“Speaking at the American Farm Bureau’s annual convention, Trump said Congress would include the subsidies for crop insurance premiums in the upcoming ‘farm bill’ that directs billions of dollars each year to agriculture, nutrition, food and land-conservation programs.
“‘I‘m looking forward to working with Congress to pass the farm bill on time so that it delivers for all of you and I support a bill that includes crop insurance,’ Trump said after noting Senate Agriculture Committee Chairman Pat Roberts was in attendance. ‘We’re working hard on the farm bill and I think it’s going to go well.’
Also on Monday, Wall Street Journal writer William Mauldin reported that, “President Donald Trump told a gathering of farmers Monday that he is seeking a better trade deal with Canada and Mexico that will benefit both the agricultural industry and manufacturing, but he didn’t reiterate previous warnings on withdrawing from the North American Trade Agreement.
“‘On Nafta, I am working very hard to get a better deal for our country and for our farmers and for our manufacturers,’ Mr. Trump said at the American Farm Bureau Federation convention in Nashville, Tenn. ‘When Mexico is making all of that money, when Canada is making all of that money, it’s not the easiest negotiation.’
“Mr. Trump has said he would pull the U.S. out of Nafta if Canada and Mexico don’t agree to a major rewrite of the 24-year-old deal. U.S. officials have proposed new language designed to reduce the overall U.S. trade deficit with its partners, and negotiators from all three countries will gather next round of Nafta talks begins later this month in Montreal.”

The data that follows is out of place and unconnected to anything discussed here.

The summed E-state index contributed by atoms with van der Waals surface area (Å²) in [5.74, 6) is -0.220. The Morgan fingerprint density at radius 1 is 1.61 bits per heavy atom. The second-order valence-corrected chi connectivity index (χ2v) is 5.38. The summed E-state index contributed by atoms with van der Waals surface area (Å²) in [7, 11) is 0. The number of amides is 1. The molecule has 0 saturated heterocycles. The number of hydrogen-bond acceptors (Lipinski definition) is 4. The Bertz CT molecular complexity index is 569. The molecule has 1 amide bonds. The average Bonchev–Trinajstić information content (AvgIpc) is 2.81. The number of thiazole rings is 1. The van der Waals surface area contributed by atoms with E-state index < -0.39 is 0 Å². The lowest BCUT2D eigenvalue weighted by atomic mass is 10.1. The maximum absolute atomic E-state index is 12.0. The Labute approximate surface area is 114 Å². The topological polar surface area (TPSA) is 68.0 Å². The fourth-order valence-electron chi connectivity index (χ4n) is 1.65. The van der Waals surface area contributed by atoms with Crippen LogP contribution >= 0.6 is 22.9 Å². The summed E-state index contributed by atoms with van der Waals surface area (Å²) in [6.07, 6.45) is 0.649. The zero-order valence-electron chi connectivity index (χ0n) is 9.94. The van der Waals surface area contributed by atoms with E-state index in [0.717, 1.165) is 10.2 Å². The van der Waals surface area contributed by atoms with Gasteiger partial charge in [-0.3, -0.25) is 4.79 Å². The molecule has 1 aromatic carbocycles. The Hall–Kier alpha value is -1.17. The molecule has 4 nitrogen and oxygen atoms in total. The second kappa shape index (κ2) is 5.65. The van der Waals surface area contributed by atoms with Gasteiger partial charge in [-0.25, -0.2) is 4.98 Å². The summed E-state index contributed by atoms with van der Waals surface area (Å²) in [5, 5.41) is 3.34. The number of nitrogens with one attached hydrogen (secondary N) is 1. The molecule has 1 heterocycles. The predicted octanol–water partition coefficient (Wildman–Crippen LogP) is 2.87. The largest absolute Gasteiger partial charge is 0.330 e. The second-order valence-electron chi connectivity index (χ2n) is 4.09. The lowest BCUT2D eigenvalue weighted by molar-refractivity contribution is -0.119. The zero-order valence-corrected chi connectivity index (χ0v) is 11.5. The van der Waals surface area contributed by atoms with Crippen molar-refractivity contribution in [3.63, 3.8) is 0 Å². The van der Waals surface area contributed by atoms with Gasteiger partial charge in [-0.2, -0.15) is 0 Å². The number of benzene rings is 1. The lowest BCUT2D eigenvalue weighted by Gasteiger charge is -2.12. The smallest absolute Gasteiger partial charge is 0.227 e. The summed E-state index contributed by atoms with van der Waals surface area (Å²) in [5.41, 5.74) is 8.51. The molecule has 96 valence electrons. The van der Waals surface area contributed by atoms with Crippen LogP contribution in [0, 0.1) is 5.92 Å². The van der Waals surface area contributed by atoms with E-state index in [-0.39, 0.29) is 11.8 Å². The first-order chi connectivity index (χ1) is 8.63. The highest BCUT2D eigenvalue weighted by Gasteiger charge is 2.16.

Mr. Mauldin indicated that, “The president’s remarks on Nafta have worried producers of major U.S. crops and meat who generally enjoy duty-free access to Mexican and Canadian markets under the pact. In addition, major farm groups are worried that a focus on bolstering U.S. manufacturing in the negotiations could put U.S. agriculture in the back seat.
“On Monday Mr. Trump didn’t discuss exiting Nafta but instead said, ‘We’re reviewing all of our trade agreements to make sure that they’re fair and reciprocal.’ Mr. Trump has said less about Nafta in recent months in part to allow U.S. officials wide latitude at the negotiation table, according to a source familiar with White House thinking.”
The Journal article added that, “‘I expect President Trump to keep the pledge he made today to make trade deals that don’t harm agriculture,’ said Sen. Chuck Grassley (R.-Iowa) in a statement.”
And Sally Persons reported on Monday at The Washington Times Online that, “Agriculture Secretary Sonny Perdue said Monday that he advised President Trump not to withdraw from the trade deal with Canada and Mexico, but rather renegotiate.
“‘NAFTA needs to be modernized, like anything 25 years ago, but we think it would be bad policy if we withdrew,’ Mr. Perdue said on Fox News referring to the North American Free Trade agreement.”
The Washington Times update noted that, “Mr. Perdue said the president, who campaigned on withdrawing from NAFTA, had an open mind on renegotiating the treaty rather than leaving it completely.”